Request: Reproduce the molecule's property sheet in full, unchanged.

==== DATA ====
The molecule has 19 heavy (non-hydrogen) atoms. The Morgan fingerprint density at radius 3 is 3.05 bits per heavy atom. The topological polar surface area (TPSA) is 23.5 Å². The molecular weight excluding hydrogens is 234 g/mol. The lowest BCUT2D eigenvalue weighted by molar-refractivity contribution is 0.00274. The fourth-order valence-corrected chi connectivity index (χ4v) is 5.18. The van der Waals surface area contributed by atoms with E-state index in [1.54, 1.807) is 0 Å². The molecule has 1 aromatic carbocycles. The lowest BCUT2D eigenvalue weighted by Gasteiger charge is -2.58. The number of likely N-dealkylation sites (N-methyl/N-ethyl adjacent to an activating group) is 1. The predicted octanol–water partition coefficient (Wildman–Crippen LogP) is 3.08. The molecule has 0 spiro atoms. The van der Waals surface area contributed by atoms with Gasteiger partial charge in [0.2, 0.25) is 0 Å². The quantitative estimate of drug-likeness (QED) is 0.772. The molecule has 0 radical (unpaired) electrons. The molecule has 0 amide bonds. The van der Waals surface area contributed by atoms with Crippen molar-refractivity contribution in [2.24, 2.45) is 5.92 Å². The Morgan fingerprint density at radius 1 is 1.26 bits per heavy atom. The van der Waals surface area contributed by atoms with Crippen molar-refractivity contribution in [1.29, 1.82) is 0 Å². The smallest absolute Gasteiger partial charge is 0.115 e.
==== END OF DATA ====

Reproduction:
The molecule has 19 heavy (non-hydrogen) atoms. The Morgan fingerprint density at radius 3 is 3.05 bits per heavy atom. The topological polar surface area (TPSA) is 23.5 Å². The molecular weight excluding hydrogens is 234 g/mol. The lowest BCUT2D eigenvalue weighted by molar-refractivity contribution is 0.00274. The fourth-order valence-corrected chi connectivity index (χ4v) is 5.18. The van der Waals surface area contributed by atoms with E-state index in [1.54, 1.807) is 0 Å². The molecule has 1 aromatic carbocycles. The lowest BCUT2D eigenvalue weighted by Gasteiger charge is -2.58. The number of likely N-dealkylation sites (N-methyl/N-ethyl adjacent to an activating group) is 1. The predicted octanol–water partition coefficient (Wildman–Crippen LogP) is 3.08. The molecule has 0 spiro atoms. The van der Waals surface area contributed by atoms with Gasteiger partial charge in [0.2, 0.25) is 0 Å². The quantitative estimate of drug-likeness (QED) is 0.772. The molecule has 0 radical (unpaired) electrons. The molecule has 0 amide bonds. The van der Waals surface area contributed by atoms with Crippen molar-refractivity contribution in [2.24, 2.45) is 5.92 Å². The Morgan fingerprint density at radius 1 is 1.26 bits per heavy atom. The van der Waals surface area contributed by atoms with Crippen molar-refractivity contribution in [1.29, 1.82) is 0 Å². The smallest absolute Gasteiger partial charge is 0.115 e.